Opera presents the light and dark sides of Spanish art

Mike Dunham
Armando Mora and Virginia Herrera will be appearing in Anchorage Opera's production of "Hot Spanish Nights."
Photo courtesy of Teatro Nuevo Mexico
Pablo Zinger coaches Nancy Caudill during rehearsal for the 1936 zarzuela La Tabernera del Puerto March 17, 2009, in Mountain View.
ERIK HILL / Anchorage Daily News

Anchorage Opera's upcoming presentation of Iberian music, song and dance has the title "Hot Spanish Nights" -- "heat" being something of a synonym, in many minds, for all things Spanish. (Never mind that Bilbao, Spain, is farther north than Windsor, Ontario.)

Most of us are familiar with the dark, seductive, dangerous allure of flamenco; the fiery, percussive speed of Spanish guitar; the powerful energy and sun-baked languor of folk life; the smoldering, formal haughtiness of antique Spanish court dances.

But another side of Hispanic performance art revels in comic and piquant observations of human foibles, joys and weaknesses; wise-yet-flippant conversation; salty humor and even burlesque.

"Hot Spanish Nights" will present both sides. The first half of the program features international flamenco star Omayra Amaya, giving her first dance performance in Alaska, and guitarist Roberto Castellon. In addition, Anchorage pianist Juliana Osinchuk will perform the blazing "Spanish Dances" of Enrique Granados.

The second half of the program will offer a concert staging of "Tabernera del Puerto" -- billed as the most popular "zarzuela" in the world. It appears to be the first time a zarzuela -- Spanish light opera -- has been presented in Anchorage, or perhaps anywhere in Alaska.

Pablo Zinger, who will conduct the performance, compared zarzuela with American musical theater. Songs and ensembles are linked with spoken dialogue. The subjects can range from the very serious (think "Showboat" or "West Side Story") to frivolous revues (think "Sugar Babies").

" 'Tabernera' has a lot of comic relief," Zinger said. "But its center is dramatic. It deals with things like family abuse, alcoholism, slave trade, drug smuggling -- cocaine, to be precise -- which makes it rather contemporary."

The music of composer Pablo Sorobazal is strongly melodic, blending popular with operatic aria styles, more like Romberg or Rodgers than Gershwin or Porter. Sorobazal was a "sensational theater composer," Zinger said, but the hour-long abridgement to be presented here will only offer "a taste of the real thing."

Uraguayan by birth and a New Yorker for the past 33 years, Zinger is considered an expert on both zarzuela and Latin American music. He's conducted in venues in both North and South America, from California to Florida, Texas to New York, and now Alaska. "It's my first time in such an extreme latitude."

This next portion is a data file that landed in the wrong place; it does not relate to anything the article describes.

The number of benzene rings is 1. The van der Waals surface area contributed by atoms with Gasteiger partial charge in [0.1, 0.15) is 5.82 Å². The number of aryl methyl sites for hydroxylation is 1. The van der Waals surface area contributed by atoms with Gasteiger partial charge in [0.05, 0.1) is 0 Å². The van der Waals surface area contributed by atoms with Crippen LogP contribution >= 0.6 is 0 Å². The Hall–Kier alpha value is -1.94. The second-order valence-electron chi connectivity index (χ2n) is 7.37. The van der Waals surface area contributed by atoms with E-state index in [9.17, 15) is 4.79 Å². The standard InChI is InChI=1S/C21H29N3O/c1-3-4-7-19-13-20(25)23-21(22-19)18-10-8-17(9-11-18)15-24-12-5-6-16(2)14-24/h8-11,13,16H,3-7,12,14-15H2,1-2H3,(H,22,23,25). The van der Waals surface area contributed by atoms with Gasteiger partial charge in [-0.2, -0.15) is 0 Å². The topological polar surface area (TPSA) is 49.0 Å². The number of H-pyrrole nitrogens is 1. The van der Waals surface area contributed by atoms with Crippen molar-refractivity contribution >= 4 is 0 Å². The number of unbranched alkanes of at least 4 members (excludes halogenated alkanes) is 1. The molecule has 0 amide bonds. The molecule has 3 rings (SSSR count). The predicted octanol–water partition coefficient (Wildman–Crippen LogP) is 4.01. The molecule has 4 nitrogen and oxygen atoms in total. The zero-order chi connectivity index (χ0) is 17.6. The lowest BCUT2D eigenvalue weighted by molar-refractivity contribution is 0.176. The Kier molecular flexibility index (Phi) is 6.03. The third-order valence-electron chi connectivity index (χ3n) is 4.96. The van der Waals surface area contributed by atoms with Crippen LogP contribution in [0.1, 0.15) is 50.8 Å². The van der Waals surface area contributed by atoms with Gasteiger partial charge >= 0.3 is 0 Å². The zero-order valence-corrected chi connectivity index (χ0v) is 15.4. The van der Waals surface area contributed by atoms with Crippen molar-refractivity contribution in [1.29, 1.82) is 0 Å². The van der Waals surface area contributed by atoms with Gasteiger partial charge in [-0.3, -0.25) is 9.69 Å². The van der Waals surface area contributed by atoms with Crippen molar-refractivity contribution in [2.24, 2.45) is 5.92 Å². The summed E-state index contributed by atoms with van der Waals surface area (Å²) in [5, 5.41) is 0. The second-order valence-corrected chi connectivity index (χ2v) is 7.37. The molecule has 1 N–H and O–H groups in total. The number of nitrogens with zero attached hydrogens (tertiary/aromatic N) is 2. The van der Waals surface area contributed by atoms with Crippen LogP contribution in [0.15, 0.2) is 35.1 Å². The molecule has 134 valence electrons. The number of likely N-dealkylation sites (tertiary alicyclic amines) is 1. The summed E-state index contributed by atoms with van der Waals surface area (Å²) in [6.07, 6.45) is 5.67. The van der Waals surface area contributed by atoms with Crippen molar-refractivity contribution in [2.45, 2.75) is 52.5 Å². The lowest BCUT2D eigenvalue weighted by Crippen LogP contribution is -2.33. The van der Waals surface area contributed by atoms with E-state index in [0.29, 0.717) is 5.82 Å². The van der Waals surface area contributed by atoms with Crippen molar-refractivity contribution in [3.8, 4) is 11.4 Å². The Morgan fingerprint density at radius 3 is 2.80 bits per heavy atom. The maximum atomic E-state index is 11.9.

He has performed and recorded with the late tango genius Astor Piazzolla, who took the sensual dance into new universes of jazz clubs, opera houses and experimental forums like the Kronos String Quartet. After his Anchorage performance, he'll be accompanying tenor Placido Domingo in a fundraiser for the Washington, D.C., opera company; they'll be doing tangos.

Domingo has made the promotion of zarzuela a personal cause. But -- while the form has always been popular in Mexico and points south and is experiencing a renaissance in Spain -- it's been tough rowing in the United States.

Anchorage Opera general manager Torrie Allen, who has a part in the show, asked Zinger, "How come such a beautiful piece has not become more of a staple?"

Zinger said he can only conclude that, outside of Spanish-speaking countries, "The big opera companies have a very conservative and very Euro-centric view."

The Civil War and following dictatorship didn't help. "The war killed zarzuela, as it killed so much of Spain's intellectual life, with the death or exile of so many artists," Zinger said.

"Tabanera," in fact, stands as a sort of bookend to the tradition of zarzuela, which dates back to the 1600s. It premiered shortly before the war broke out in 1936.

But most people won't guess that the piece was written at a time of enormous political tension. It's one of the art form's unwritten laws.

"In opera the rule is that the soprano has to die. In zarzuela the rule is nobody dies," Zinger said. "The only exception is that someone may die off stage -- and it will be a good thing."

Find Mike Dunham online at adn.com/contact/mdunham or call 257-4332.